The aerial shot looks back down the line towards Barjols and gives a good impression of the scenery around the line. Hidden behind trees in the centre of the image is a crossing keeper’s cottage. the formation of the line is now overlain with a broken tarmac surface.
The line continues on towards Varages held high above the local road on a series of retaining walls. The road comes up to meet the railway and crosses it. There are two images below the one of the retaining wall which show the crossing, the first looking back down the line (the railway came down the track behind the green waste bin. The second image shows the formation and the road diverging again. The railway took the route on the left of the picture which is now covered in tarmac.
Rue Saint-Photin continues to meet the D35, crossing a river bridge en-route. The crossing keeper’s cottage can be seen at the junction, as can the portal of the tunnel beyond. The line disappeared into m a short tunnel just beyond the present D35.
Our train can just be seen now in the old postcard exiting the tunnel portal and arriving at Varages Station.
Beyond Varages, the line continues in a North-westerly direction for half a kilometre or so before diverting westward.
Just south of Bezaaudon and with the D561 nearby, the trackbed becomes inaccessible for a while but continues to follow the routs of the D561 but a hundred or so metres to the South.
The D561 leaves the rail alignment here and also crosses the river, heading away southwards. The line continued along the river bank to the next station.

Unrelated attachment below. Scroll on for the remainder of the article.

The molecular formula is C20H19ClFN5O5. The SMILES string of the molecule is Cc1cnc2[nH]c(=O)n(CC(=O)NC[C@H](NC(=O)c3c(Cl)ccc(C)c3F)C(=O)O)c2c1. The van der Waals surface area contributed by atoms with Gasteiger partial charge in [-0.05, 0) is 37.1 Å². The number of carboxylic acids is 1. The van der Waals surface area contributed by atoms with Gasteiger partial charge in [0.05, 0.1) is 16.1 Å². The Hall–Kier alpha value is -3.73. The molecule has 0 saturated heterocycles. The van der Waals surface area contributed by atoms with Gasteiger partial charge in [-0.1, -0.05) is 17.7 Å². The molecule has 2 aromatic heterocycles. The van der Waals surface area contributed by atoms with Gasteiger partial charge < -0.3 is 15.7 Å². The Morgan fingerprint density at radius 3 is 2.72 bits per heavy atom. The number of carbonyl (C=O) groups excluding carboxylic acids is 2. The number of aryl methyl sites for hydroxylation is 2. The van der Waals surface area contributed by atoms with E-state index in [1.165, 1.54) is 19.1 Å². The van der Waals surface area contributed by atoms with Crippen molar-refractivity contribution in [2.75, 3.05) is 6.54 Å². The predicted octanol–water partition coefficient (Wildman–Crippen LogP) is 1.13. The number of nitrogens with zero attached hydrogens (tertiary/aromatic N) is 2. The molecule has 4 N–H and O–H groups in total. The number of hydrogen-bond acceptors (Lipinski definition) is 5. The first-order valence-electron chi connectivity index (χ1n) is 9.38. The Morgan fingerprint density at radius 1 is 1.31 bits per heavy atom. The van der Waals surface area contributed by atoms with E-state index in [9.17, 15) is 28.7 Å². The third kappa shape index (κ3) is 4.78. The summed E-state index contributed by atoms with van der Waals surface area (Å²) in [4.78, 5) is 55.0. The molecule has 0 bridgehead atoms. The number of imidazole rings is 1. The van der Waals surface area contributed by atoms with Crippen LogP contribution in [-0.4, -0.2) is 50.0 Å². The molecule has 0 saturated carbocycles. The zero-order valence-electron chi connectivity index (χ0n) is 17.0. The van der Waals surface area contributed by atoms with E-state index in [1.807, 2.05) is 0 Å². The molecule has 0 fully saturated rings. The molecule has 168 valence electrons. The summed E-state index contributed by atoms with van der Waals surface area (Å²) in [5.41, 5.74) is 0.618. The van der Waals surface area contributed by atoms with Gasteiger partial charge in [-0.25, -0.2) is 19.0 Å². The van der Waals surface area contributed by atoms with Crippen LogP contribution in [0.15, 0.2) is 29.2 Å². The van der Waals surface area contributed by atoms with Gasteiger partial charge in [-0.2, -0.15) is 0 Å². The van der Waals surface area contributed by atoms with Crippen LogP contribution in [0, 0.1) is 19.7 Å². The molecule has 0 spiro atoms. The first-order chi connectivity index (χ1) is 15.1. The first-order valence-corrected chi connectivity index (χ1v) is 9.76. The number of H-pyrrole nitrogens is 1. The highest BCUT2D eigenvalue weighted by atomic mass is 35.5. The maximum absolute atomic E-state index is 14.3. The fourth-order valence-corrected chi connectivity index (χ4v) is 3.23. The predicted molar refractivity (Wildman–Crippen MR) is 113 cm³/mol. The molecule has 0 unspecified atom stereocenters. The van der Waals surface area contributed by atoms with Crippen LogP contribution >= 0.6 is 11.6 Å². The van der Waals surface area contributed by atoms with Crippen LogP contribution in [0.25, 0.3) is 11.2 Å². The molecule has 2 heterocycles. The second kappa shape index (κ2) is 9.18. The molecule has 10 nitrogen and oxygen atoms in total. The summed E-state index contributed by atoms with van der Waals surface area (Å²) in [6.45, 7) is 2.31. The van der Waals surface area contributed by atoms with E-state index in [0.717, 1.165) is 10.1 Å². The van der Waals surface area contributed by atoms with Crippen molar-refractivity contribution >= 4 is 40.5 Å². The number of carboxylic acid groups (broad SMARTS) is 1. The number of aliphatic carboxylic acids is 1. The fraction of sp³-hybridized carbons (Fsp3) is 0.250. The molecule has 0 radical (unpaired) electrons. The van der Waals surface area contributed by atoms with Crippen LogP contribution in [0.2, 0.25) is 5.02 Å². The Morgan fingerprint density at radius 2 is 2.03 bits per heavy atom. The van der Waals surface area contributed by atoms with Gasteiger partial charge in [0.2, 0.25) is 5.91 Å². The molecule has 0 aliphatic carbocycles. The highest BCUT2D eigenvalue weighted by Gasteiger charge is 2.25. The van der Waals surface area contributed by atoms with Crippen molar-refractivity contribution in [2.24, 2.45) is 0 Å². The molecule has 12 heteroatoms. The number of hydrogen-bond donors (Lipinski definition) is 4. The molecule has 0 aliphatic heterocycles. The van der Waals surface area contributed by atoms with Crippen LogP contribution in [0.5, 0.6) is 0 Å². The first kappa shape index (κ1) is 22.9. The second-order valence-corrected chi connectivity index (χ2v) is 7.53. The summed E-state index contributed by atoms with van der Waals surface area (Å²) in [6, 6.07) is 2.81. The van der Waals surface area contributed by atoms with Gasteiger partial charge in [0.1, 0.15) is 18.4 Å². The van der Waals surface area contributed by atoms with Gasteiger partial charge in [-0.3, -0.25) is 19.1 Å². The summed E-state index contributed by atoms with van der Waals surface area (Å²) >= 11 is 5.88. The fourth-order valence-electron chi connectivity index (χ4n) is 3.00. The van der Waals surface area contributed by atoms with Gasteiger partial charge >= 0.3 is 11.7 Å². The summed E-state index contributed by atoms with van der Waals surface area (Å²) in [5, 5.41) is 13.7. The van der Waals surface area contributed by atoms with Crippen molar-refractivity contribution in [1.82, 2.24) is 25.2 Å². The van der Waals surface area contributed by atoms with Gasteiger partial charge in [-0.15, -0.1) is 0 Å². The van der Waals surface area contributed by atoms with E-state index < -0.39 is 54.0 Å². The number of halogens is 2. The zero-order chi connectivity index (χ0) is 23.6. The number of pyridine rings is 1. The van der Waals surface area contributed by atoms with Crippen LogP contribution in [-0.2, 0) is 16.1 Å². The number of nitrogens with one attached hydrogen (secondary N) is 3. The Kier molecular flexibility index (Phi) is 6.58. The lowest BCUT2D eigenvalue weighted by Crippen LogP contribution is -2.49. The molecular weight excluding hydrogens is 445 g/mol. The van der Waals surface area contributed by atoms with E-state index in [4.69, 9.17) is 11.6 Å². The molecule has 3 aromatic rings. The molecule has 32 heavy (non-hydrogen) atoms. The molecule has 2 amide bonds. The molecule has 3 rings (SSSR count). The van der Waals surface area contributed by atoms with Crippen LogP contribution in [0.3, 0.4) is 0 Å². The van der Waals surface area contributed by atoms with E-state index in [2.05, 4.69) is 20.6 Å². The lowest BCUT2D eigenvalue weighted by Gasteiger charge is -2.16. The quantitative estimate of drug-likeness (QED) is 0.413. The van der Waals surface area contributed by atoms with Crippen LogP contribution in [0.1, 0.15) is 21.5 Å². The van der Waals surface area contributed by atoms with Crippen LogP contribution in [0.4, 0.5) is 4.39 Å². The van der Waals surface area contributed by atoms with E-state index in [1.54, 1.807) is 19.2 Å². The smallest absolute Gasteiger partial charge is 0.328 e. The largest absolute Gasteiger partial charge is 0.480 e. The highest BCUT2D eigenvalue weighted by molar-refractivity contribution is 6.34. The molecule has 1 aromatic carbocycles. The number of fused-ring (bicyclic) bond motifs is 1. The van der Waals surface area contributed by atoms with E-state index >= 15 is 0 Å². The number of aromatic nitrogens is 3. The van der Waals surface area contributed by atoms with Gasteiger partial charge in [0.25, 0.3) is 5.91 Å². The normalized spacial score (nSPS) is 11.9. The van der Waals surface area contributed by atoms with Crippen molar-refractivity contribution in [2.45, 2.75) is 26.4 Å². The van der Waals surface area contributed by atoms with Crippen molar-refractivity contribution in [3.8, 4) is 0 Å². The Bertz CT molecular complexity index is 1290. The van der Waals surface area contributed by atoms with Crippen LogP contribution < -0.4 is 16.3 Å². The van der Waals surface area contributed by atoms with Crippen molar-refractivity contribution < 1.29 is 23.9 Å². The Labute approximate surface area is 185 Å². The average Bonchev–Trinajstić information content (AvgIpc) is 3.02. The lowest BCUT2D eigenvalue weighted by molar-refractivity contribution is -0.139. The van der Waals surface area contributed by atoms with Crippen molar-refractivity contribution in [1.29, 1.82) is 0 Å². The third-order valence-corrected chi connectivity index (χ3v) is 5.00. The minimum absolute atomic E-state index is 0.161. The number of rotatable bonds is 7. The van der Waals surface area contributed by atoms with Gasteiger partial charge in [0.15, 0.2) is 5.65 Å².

The next visible structure on the route is the crossing keeper’s cottage at Les Bréguières Occidentale, Esparron. The landscape alongside the line is now predominantly made up of flat open fields and the line itself travels along the flat landscape with cuttings or embankments. Our next stop is at Esparron Station.
The private dwelling and gardens have been nicely restored. The line travelled between the two remaining structures, the station house and the goods shed. Even part of the station platform remains visible. The D70 was crossed at grade and the line headed on to meet the D561.
On the plan above, Esparron can be picked out in the bottom right and the route of the line runs from the top right to the top left. A tarmac surface means that it is easy to follow the route in a vehicle. We did this in November 2017.
Further West the formation runs directly alongside the D561, before crossing it at grade and running on the South side of the road, hidden behind the trees in the picture below.
It joins the D561 just before reaching Rians and then follows that road up[ to a roundabout junction with the D3 which it crossed at grade. Evidence of the crossing point is hidden under the modern road layout. Although its route can be picked out just beyond the roundabout leading away to the north of the D3 and becoming Chemin des Herbes.
The Station at Rians was on the North side of what is now the D3. Two of the old buildings exist unaltered. The third has been converted extended to improve its use as a Wine Cooperative building.
The “Rians et Artigues” winery was founded in 1922 and made use of the railway to transport its produce. I have found fiures for its operational capacity in 1979. That year it vinified 19,235 hectolitres of wine, including 574 hectolitres of AOC Coteaux d’Aix-en-Provence. It had 252 members who were then cultivating 296 hectares of vines. The building is marked with the yellow arrow. The passenger station building is marked with a red arrow and now-a-days hides behind a high hedge. The Goods Shed is marked with a blue arrow. The station site is marked with a red ellipse on the plan below.
We disembark our train here in Rians to take a break before travelling on.